Book Review: Education and Philosophy: an introduction, by Ansgar Allen and Roy Goddard
London, Sage, 2017). 232pp. Hb £65.00 ISBN 978-1-4462-7315-9. Pb £22.99 ISBN 978-1-4462 -7316-6
Reviewed by Wilfred Carr, School of Education, University of Sheffield
I have to begin this review by declaring an interest. Ansgar Allen and Roy Goddard were my PhD students. They both produced highly original theses of outstanding academic quality and it comes as no surprise to see that they have joined forces to write this excellent introductory student text on education and philosophy. But although they have written this book in the firm conviction that teachers and students need to engage with philosophy, they also recognise that “the great majority of teachers associate philosophising about education…as laughably, pathetically, removed from the actualities of the school and of no usefulness in their professional lives” (p. 2). In consequence, the philosophy of education now has a marginal presence within teacher education programmes and lives “a curious, if precarious, twilight life which thrives in journals and conferences but which has little or no vital connection to educational policy-making or practice” (p. 12).
So an obvious question arises: If students and teachers regard the philosophy of education as “remote, obscure and irrelevant” (p. 2), why write this book? The authors’ answer begins by identifying what many regard as the most important educational issue of the modern age: the entrenchment of education within a system of mass schooling – a politically controlled and bureaucratically managed system that rejects any need for a philosophical rationale. They note how, within this system, many teachers feel they are being compelled to accept an impoverished understanding of education that runs counter to how feel they ought to perform their professional role. Although some teachers may simply resign themselves to working within these officially imposed constraints, many feel that they are being coerced into accepting a view of what and how they should teach they cannot just passively accept. They will therefore begin to ask questions about what they are now being required to do, questions for example about the rationale for the officially imposed curriculum or for the prescribed methods of teaching and assessment. And those who continue to pursue this line of questioning will inevitably begin to ask whether teachers are now little more than operatives within the system of mass schooling – “a system which owes nothing to dreams of enlightenment and social justice” (p. 4) – who can no longer pursue their educational aspirations and ideals.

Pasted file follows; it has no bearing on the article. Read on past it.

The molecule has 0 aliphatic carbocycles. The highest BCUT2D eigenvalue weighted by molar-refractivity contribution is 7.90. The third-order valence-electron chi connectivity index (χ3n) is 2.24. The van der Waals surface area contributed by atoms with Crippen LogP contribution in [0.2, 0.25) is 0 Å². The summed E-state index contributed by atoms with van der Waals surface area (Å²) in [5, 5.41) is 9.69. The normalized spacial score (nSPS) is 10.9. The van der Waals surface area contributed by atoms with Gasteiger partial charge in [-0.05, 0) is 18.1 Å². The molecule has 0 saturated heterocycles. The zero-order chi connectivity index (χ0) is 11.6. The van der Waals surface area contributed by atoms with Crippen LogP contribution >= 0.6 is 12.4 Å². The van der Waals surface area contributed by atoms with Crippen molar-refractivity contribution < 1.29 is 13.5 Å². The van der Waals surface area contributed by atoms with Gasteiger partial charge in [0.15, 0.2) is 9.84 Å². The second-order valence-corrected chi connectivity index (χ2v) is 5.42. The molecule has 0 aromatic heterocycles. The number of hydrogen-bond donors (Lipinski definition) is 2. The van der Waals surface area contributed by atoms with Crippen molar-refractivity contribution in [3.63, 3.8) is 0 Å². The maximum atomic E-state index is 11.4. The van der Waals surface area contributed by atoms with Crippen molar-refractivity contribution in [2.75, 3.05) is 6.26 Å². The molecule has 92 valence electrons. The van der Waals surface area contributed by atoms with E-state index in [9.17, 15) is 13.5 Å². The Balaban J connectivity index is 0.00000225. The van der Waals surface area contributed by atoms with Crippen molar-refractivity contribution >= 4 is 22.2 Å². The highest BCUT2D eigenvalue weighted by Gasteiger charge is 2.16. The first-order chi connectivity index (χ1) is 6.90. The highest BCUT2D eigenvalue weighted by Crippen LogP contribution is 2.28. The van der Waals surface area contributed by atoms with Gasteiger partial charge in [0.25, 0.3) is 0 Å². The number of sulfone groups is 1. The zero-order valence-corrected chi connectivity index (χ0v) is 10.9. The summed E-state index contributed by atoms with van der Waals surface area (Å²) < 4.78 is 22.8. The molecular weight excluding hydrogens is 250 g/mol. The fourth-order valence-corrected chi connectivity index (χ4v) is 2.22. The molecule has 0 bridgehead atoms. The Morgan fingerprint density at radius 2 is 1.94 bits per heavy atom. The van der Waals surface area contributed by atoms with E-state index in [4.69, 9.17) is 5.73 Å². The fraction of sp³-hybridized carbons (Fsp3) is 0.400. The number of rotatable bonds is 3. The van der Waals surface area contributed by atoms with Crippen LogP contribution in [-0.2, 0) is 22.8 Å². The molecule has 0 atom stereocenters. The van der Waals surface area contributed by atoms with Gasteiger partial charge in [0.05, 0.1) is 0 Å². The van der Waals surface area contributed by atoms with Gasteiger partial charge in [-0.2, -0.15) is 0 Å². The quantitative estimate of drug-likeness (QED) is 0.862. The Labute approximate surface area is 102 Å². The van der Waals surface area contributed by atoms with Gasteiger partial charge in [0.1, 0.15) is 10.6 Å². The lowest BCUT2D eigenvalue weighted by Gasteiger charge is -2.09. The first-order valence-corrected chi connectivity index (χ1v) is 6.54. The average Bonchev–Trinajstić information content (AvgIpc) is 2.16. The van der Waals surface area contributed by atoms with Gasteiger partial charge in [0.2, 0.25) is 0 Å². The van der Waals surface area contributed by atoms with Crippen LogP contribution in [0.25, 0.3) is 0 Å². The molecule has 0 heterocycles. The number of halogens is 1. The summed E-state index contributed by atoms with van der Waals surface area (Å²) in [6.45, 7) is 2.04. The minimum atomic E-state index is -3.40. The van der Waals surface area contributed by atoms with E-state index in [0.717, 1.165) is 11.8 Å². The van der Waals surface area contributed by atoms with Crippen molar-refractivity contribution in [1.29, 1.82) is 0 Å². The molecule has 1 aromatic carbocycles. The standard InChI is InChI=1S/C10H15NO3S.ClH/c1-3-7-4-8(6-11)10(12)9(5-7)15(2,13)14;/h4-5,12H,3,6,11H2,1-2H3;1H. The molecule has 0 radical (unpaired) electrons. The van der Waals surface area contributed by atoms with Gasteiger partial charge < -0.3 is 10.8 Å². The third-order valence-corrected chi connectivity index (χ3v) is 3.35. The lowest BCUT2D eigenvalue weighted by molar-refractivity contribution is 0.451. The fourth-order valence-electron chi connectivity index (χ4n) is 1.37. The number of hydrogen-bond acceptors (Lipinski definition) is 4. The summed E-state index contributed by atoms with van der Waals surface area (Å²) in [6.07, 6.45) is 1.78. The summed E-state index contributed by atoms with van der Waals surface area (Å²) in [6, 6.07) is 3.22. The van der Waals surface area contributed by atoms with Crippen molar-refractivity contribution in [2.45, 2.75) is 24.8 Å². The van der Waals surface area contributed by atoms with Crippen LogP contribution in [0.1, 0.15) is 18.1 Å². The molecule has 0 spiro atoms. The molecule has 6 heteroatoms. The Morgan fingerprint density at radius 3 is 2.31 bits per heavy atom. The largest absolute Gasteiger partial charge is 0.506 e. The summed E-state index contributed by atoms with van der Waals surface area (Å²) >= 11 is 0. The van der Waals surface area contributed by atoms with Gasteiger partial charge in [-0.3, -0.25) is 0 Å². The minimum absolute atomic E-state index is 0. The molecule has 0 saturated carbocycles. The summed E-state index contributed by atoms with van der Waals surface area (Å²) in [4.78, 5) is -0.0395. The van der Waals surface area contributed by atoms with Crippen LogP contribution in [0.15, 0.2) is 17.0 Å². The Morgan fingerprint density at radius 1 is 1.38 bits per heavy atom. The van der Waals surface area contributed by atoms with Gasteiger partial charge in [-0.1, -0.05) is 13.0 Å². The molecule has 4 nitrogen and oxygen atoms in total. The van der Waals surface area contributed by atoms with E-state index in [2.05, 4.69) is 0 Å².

The main aim of this book is to help these teachers and students to confront this question by bringing our modern understanding of education into critical confrontation the different ways it has been understood in the past. But since changes in how education has been interpreted over time are intimately related to key episodes in the history of philosophical thought, the authors pursue their aim by constructing a history of philosophy designed to show how the impoverished form of education now embedded in mass schooling is the outcome of a single historical process through which both our understanding of philosophy and our understanding of education have been transformed and changed.
They begin their historical narrative by contrasting the modern understanding of philosophy as a distinct academic discipline, with the very different ancient Greek understanding of philosophy as ‘a way of life’, embedded in the educational discourses and practices of the different Hellenic Schools. There then follow four chapters on the history of philosophical and educational thought, which cover the key episodes in the long period from the decline of the philosophical schools of antiquity to our own modern times. The first of these examines the relationship between education and philosophy during mediaeval Christianity; the second focusses on philosophy and education during the Renaissance period that spanned the late Middle Ages. Two further chapters are devoted to a detailed analysis of the arguments and ideas of four of the philosophers (Descartes, Locke, Hume and Kant) usually credited with providing the intellectual foundations for the emergence of ‘the Age of Enlightenment; the ‘age of reason’ that prepared the ground for the rise of the modern world and the subsequent emergence of mass schooling.